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RedMosquitoMM's avatar

What's the healthiest way to deal with emotional trauma?

Asked by RedMosquitoMM (539points) January 12th, 2010

It’s all subjective with this topic and everybody’s opinion counts, so include whatever info you think is relevant.

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15 Answers

wonderingwhy's avatar

Don’t deny it, embrace it.

Allow yourself to feel it as fully as you can. Cry, rage, weep, whatever it is just take it all in, as much as you can until it sweeps over you like a wave. Don’t hold anything back, don’t try to analyze it, just face it all acknowledge it, accept it all, every last drop. Then when you’re so wrung out, so cried out, yelled out that you can’t stand, so drained that it’s an effort just to acknowledge that it’s over, smile, even if you have to force yourself, and let it go.

galileogirl's avatar

Learn from it, deal with it, accept it and then move on

Pandora's avatar

The person who had the trama should give themself time and people around them should also give them time. And seek counseling if it looks like its more than you or they can handle.

spiritual's avatar

Talk to someone, bottling your feelings up means they can fester and get worse.
If you talk to someone, you can get it all out in the open. Getting a different opinion, and someone to say you’ll be ok, and what you’re feeling is natural helps an awful lot.

Naked_Homer's avatar

This is going to sound shallow but I do several things. I pamper myself with things I don’t normally get like certain food.

I live very, very, very, very frugally. So I might treat myself to a purchase like a CD or something.

I also visit a certain friend who has been there for me for 38 years, since we were 12, through thick and thin. He always reminds me I have someone I can turn to.

MrsDufresne's avatar

1. Feel your feelings to their fullest.
2. Express them thoroughly, yet constructively.
3. Turn your pain into the power to heal someone else that feels the same hurt.

rMacker83's avatar

Exercise and then time management.

bitter_sweet_rose's avatar

don’t deal with it alone, get all your friends and have a good time. Then the next day whatever emotions come let them out. If you hold back you could go off on someone you love. personally i have done that and i felt like crap afterwards.

borderline_blonde's avatar

I think galileogirl summed it up very well. Coping with emotional trauma is a process that takes time. For me, the four steps she outlined (learning from it, dealing with it, accepting it, and moving on) are the best route to take so that the situation doesn’t come up later to bite you in the a** (whether in your external or internal world).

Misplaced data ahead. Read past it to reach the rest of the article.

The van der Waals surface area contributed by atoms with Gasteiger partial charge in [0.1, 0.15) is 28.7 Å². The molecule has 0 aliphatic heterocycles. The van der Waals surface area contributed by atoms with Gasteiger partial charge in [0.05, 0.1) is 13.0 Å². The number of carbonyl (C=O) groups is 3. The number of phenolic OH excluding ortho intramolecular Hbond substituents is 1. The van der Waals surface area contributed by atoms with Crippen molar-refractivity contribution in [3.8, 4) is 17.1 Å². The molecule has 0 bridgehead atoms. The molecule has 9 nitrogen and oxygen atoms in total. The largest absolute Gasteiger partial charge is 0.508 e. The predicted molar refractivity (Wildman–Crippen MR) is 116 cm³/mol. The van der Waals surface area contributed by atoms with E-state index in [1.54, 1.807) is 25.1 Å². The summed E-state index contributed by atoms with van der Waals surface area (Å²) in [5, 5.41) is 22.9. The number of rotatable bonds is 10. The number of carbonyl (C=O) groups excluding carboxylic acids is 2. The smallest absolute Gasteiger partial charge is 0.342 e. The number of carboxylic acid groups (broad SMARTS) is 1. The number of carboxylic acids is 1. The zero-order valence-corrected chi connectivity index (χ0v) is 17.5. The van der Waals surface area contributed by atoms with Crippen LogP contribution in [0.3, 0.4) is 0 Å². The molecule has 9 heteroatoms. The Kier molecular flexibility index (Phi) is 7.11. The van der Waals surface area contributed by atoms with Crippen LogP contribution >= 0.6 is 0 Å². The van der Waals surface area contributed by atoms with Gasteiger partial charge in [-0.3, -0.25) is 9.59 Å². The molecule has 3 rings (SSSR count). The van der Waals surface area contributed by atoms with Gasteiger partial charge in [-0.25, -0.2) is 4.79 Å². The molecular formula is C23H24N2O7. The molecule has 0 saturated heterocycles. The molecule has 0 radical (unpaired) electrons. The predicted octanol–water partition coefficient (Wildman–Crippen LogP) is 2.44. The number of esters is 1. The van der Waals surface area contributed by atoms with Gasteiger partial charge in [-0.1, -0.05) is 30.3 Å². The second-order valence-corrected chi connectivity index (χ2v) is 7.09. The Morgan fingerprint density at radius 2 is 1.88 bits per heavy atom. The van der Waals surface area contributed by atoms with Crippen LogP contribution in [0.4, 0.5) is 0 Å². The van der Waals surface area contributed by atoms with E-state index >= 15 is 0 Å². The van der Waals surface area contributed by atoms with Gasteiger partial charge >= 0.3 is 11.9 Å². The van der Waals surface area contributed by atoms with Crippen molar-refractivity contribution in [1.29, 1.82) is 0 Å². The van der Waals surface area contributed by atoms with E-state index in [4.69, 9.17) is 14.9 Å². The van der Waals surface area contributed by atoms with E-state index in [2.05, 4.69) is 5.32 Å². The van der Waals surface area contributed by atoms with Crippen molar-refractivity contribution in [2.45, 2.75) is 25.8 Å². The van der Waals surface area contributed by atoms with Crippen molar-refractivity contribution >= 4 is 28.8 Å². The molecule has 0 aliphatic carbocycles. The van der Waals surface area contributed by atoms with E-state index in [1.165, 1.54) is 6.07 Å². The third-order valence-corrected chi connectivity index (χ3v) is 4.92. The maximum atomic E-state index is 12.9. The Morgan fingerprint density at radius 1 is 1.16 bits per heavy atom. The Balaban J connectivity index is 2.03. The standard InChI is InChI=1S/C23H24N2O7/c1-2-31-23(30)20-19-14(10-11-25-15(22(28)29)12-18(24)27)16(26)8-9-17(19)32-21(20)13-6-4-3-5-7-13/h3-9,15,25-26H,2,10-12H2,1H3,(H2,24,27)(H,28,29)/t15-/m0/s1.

CaptainHarley's avatar


Excellent answer. Give yourself a chance to grieve. The end of a relationship, for example, is the emotional equivalent of the death of a close relative.

Trillian's avatar

The ability to process it is important, but I believe that my method of processing may not be yours. Example: Several years ago while I was still in the Navy, a civilian plane crashed into the side of Nimitz hill in Guam. As a hospital corpsman, I was among the first to respond. It was still dark when we got to the site but day was just coming on. It was a grueling day to say the least, but worse for the passengers, most of whom did not survive. A lot of what I saw was horrifying, and I will not repeat any of that here. For the next several days we were taken in groups for “de-briefing’ to “help us deal with what we had seen. Most of the corpsmen, myself included, resented this. We felt no need to verbalize about it. Many of us were also EMT’s or had some trauma experience, albeit not on this particular scale. The civilian females in my particular group cried and carried on as if it were a drama and as far as I was concerned, completely disregarded the larger picture of 300 dead civilians, and a handful of survivors, many of whom were badly burned. I was ordered to keep my mouth shut and let them vent, even though they had not been at the crash site. Blabbing on and on was their way of processing the shock of what had happened. Whatever.
My way of processing was more internal. I can tell you to this day the first thing I saw when I arrived on scene, but I cannot REMEMBER what it looked like. My mind, very thoughtfully, blocked it out for me.
So give yourself time to process and integrate it into your experience. If you need to talk about it, do so. It’s ok. If you don’t feel the need, don’t force yourself.

augustlan's avatar

It really depends on the specific trauma and the individual involved. Generally, I think the first two answers are great, but sometimes a different approach is needed.

wundayatta's avatar

I wish I knew.

Simone_De_Beauvoir's avatar

I think it varies and I think it’s all acceptable. People deal with trauma differently. I look at my past traumas in a detached fashion – and I surprise myself at how detached I sound.

lonelydragon's avatar

Whatever you do, don’t repress it. That is what I used to do. I would try to shrug off the pain and stay as busy as possible. In the short term, pretending to feel no pain will improve your mood, because your emotions will follow your attitude. But when you have leisure time for reflection, the negative feelings will return with a vengeance. It is better to face them head on.

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